Dr. Griffith Buck was a plant breeder at Iowa State University who had a passion for roses. He started breeding roses around 1950 using strains of very cold hardy roses combined with modern hybrid teas and others. His goal was to produce roses that were disease-resistant and very hardy.
One of the roses bred by Dr. Buck is the prairie clogger, a medium red shrub.
The medium-small ovoid-pointed buds of ruby red open to single (eight to 10 petals), shallow-cupped to flat, 1.5- to 3-inch blooms of Indian lake which hold their color until the petals drop.
The blooms are borne in clusters of 1-1-0 and have a pleasingly sweet fragrance.
The abundant, leathery foliage is dark olive green with copper tones when young and is tolerant of normal foliar disease.
The thorns are tan and awl-like. The vigorous, bushy, 3- to 4-foot plant is erect and free-branching with abundant bloom throughout the season.
Shrub roses can be grown in hedges to create a show of color with low maintenance.
All of the Buck roses tend to tolerate the heat in Texas with minimal adverse effects.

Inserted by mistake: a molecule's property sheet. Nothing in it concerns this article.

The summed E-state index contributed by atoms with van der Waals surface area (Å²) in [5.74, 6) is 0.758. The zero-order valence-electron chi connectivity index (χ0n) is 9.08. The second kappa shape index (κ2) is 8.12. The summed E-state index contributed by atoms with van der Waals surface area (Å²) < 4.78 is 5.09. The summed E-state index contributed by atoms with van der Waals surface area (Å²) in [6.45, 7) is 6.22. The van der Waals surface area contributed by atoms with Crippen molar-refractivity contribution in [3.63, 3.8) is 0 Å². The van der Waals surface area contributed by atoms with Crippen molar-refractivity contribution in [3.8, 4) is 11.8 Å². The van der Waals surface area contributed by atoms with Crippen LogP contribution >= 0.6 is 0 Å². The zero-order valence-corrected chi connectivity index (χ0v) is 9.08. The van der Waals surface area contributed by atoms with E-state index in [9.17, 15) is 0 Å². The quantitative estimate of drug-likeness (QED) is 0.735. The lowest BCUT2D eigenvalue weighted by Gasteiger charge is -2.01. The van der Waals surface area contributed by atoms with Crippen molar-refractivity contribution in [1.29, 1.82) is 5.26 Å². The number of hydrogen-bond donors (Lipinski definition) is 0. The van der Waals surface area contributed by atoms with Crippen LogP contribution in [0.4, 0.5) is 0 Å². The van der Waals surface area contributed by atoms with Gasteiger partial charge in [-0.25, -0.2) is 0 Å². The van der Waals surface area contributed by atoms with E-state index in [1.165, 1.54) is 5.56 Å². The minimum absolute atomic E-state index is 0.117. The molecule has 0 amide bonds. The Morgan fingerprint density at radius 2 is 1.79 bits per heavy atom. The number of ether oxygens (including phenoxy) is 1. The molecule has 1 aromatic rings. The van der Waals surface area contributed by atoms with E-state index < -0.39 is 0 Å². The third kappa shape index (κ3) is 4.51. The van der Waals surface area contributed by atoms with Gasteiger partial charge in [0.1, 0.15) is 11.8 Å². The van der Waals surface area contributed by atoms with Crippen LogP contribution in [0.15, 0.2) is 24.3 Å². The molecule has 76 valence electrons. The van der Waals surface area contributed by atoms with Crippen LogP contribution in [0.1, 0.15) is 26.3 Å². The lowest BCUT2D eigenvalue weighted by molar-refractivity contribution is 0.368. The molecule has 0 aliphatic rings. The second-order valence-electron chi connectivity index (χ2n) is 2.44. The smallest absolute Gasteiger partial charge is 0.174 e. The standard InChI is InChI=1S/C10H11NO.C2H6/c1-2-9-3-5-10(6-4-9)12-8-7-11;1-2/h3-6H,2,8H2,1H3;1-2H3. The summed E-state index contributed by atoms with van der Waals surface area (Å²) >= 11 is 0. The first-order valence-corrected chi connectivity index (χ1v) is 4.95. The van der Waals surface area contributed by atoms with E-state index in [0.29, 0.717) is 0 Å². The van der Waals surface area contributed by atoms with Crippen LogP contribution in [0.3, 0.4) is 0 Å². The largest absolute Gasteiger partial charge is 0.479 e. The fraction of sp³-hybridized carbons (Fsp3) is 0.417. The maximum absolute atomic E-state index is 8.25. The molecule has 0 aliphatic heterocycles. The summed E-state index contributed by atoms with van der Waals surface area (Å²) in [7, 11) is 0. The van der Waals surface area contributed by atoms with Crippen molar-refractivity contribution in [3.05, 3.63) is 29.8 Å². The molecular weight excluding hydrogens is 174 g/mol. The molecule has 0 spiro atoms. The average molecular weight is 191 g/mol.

Not all of Dr. Buck’s roses are going to adapt to our southern climate.
Those cultivars which have adapted give outstanding performance from plants with tremendously strong genetic foundation.
Efforts are presently underway by Texas A&M to test 30 Buck cultivars in the first national EarthKind trial.
For further information, contact the Ellis County Master Gardeners at the Texas AgriLife Extension Service, 701 S. Interstate 35E, Suite 3, Waxahachie, or call 972-825-5175 or e-mail firstname.lastname@example.org.
Gail Haynes is an Ellis County Master Gardener and regularly publishes a column in the Waxahachie Daily Light. Gail may be reached at 972-825-5175.